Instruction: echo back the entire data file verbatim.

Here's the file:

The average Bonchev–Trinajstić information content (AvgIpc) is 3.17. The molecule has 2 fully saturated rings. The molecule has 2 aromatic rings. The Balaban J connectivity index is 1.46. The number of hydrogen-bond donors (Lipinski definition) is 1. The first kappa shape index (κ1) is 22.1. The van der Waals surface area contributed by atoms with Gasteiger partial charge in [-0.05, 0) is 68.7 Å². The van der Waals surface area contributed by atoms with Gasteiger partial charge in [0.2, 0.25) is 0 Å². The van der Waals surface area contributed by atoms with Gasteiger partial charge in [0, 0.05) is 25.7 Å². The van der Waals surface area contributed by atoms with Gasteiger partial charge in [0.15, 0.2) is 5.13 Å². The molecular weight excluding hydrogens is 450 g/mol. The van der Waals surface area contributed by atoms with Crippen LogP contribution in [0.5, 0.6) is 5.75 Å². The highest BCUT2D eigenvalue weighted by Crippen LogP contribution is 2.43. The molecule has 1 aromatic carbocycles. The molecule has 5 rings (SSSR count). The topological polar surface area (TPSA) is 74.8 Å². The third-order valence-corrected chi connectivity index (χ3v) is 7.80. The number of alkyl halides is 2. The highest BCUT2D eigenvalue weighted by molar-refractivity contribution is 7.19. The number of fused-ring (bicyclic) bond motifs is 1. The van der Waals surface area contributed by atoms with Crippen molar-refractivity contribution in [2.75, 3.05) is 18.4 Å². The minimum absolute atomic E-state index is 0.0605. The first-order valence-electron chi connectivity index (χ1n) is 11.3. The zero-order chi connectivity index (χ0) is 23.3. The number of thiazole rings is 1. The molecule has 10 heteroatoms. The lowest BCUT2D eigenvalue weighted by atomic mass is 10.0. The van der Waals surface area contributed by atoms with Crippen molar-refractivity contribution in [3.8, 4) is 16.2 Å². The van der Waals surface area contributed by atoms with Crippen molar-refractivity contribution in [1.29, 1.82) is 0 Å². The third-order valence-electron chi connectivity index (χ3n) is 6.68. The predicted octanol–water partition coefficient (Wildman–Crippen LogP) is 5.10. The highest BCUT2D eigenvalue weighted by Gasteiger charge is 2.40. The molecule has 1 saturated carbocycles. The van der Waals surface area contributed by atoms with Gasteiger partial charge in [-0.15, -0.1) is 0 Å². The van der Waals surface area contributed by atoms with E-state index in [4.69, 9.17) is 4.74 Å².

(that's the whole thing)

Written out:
The average Bonchev–Trinajstić information content (AvgIpc) is 3.17. The molecule has 2 fully saturated rings. The molecule has 2 aromatic rings. The Balaban J connectivity index is 1.46. The number of hydrogen-bond donors (Lipinski definition) is 1. The first kappa shape index (κ1) is 22.1. The van der Waals surface area contributed by atoms with Gasteiger partial charge in [-0.05, 0) is 68.7 Å². The van der Waals surface area contributed by atoms with Gasteiger partial charge in [0.2, 0.25) is 0 Å². The van der Waals surface area contributed by atoms with Gasteiger partial charge in [0, 0.05) is 25.7 Å². The van der Waals surface area contributed by atoms with Gasteiger partial charge in [0.15, 0.2) is 5.13 Å². The molecular weight excluding hydrogens is 450 g/mol. The van der Waals surface area contributed by atoms with Crippen LogP contribution in [0.5, 0.6) is 5.75 Å². The highest BCUT2D eigenvalue weighted by Crippen LogP contribution is 2.43. The molecule has 1 aromatic carbocycles. The molecule has 5 rings (SSSR count). The topological polar surface area (TPSA) is 74.8 Å². The third-order valence-corrected chi connectivity index (χ3v) is 7.80. The number of alkyl halides is 2. The highest BCUT2D eigenvalue weighted by molar-refractivity contribution is 7.19. The number of fused-ring (bicyclic) bond motifs is 1. The van der Waals surface area contributed by atoms with Crippen molar-refractivity contribution in [2.75, 3.05) is 18.4 Å². The minimum absolute atomic E-state index is 0.0605. The first-order valence-electron chi connectivity index (χ1n) is 11.3. The zero-order chi connectivity index (χ0) is 23.3. The number of thiazole rings is 1. The molecule has 10 heteroatoms. The lowest BCUT2D eigenvalue weighted by atomic mass is 10.0. The van der Waals surface area contributed by atoms with Crippen molar-refractivity contribution in [3.8, 4) is 16.2 Å². The van der Waals surface area contributed by atoms with Crippen molar-refractivity contribution in [1.29, 1.82) is 0 Å². The third-order valence-electron chi connectivity index (χ3n) is 6.68. The predicted octanol–water partition coefficient (Wildman–Crippen LogP) is 5.10. The highest BCUT2D eigenvalue weighted by Gasteiger charge is 2.40. The molecule has 1 saturated carbocycles. The van der Waals surface area contributed by atoms with Gasteiger partial charge in [-0.15, -0.1) is 0 Å². The van der Waals surface area contributed by atoms with E-state index in [4.69, 9.17) is 4.74 Å².